Cockerill J found that the MOJ did have a direct duty to the Claimant but one that was more limited in scope than that for which the Claimant argued (§109-112; 115). Such a duty arose from the fact of custody – ‘to take care as to a safe environment and also as to the less obvious risks such as that of suicide which has been found to be linked to the state of custody’. It was held that the duty ‘probably extends to matters relating to access to healthcare’. Further, the clinical governance process made it likely that a duty arose under the legislative and regulatory framework but it was one that was limited to oversight of systems in place and to raising and seeking solutions to known and identified problems. The duty did not include a responsibility to actively reinforce the role of healthcare operators on day to day matters (§116-119).
Having defined the scope of the direct duty owed, Cockerill J heled that there had been no breach – it was found that no part of the custodial relationship had gone wrong and that no part of the oversight of systems was deficient.
Non-delegable duty of care
In reliance on Woodland v Swimming Teachers Association and Others  AC 537 and Armes v Nottinghamshire County Council  3 WLR 1000, the Claimant emphasised the ‘unique’ nature of his position as someone in the custody of, and thereby dependent on, the MOJ.
The Claimant submitted that the five features identified by Lord Sumption in Woodland were satisfied, that his situation could be distinguished from Armes and that there were sound reasons why it was fair, just and reasonable to impose a non-delegable duty.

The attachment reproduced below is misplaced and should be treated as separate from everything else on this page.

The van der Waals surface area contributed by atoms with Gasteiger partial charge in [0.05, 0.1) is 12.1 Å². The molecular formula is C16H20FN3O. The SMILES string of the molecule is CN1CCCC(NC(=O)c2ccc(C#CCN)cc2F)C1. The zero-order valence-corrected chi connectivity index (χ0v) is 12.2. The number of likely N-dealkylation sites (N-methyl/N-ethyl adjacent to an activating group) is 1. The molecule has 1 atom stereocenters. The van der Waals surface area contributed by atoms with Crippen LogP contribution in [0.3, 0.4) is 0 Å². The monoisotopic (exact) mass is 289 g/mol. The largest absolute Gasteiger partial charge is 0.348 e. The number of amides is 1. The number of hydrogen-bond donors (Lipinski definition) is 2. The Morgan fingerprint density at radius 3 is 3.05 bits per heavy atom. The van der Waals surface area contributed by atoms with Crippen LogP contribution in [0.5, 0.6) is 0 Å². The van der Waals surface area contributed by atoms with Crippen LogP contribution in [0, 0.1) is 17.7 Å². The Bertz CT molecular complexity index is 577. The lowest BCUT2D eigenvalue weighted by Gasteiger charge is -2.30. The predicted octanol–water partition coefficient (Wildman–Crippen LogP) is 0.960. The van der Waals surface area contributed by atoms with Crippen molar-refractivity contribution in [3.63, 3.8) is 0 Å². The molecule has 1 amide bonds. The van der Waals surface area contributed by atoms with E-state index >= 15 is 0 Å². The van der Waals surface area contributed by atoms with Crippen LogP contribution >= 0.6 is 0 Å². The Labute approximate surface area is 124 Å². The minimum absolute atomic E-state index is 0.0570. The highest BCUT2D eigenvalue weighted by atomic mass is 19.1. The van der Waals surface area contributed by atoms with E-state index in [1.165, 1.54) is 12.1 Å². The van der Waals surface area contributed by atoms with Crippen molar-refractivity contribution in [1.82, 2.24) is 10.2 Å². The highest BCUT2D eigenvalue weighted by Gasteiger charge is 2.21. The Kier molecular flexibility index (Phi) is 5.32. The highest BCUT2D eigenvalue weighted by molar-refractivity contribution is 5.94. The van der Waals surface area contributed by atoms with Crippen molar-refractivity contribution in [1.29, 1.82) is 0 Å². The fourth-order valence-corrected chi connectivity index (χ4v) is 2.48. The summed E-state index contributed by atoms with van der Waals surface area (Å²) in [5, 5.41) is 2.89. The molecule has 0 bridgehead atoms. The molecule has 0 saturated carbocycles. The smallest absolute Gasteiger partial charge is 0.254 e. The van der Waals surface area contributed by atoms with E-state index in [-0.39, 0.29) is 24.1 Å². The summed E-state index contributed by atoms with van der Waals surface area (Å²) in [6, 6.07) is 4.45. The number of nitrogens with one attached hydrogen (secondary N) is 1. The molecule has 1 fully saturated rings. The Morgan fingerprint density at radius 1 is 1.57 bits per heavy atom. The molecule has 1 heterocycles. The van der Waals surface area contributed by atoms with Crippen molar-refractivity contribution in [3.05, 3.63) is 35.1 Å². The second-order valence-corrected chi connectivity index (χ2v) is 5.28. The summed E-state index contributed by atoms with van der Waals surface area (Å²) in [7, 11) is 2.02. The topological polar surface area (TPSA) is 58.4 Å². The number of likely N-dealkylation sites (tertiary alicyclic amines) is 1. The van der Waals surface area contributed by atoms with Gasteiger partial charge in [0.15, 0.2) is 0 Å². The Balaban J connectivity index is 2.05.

The MOJ argued that a prison solely undertakes to protect against risks that arise from its custody and control of the Claimant. The duty did not extend to protecting against negligent medical treatment. In particular, in relation to the fourth feature identified by Lord Sumption (delegation to a third party of some function which is an integral part of the positive duty assumed), the MOJ relied on the statutory framework which it argued showed a clear distinction between its control over the Claimant as a prisoner to which he could not consent and his treatment as a patient which required his consent. Relying on Armes, the MOJ argued that it had no statutory obligation to provide or arrange for the provision of healthcare in prisons.
Cockerill J emphasised the need for ‘a nexus between the control of the claimant by the target and the purpose of that control/placing, and the care inherent in that relationship’. Here there was no nexus: the Claimant was not in prison for the purpose of receiving healthcare, which had not (at least since 2003) been part of the prison’s ‘mainstream (or essential) function’. The position was akin to that in A (A child) v Ministry of Defence  QB 183 – treatment of a British Army dependent in a hospital in Germany. The provision of healthcare formed no part of the statutory or common law duty owed by the MOJ; it was the duty of the PCT and its subcontractors.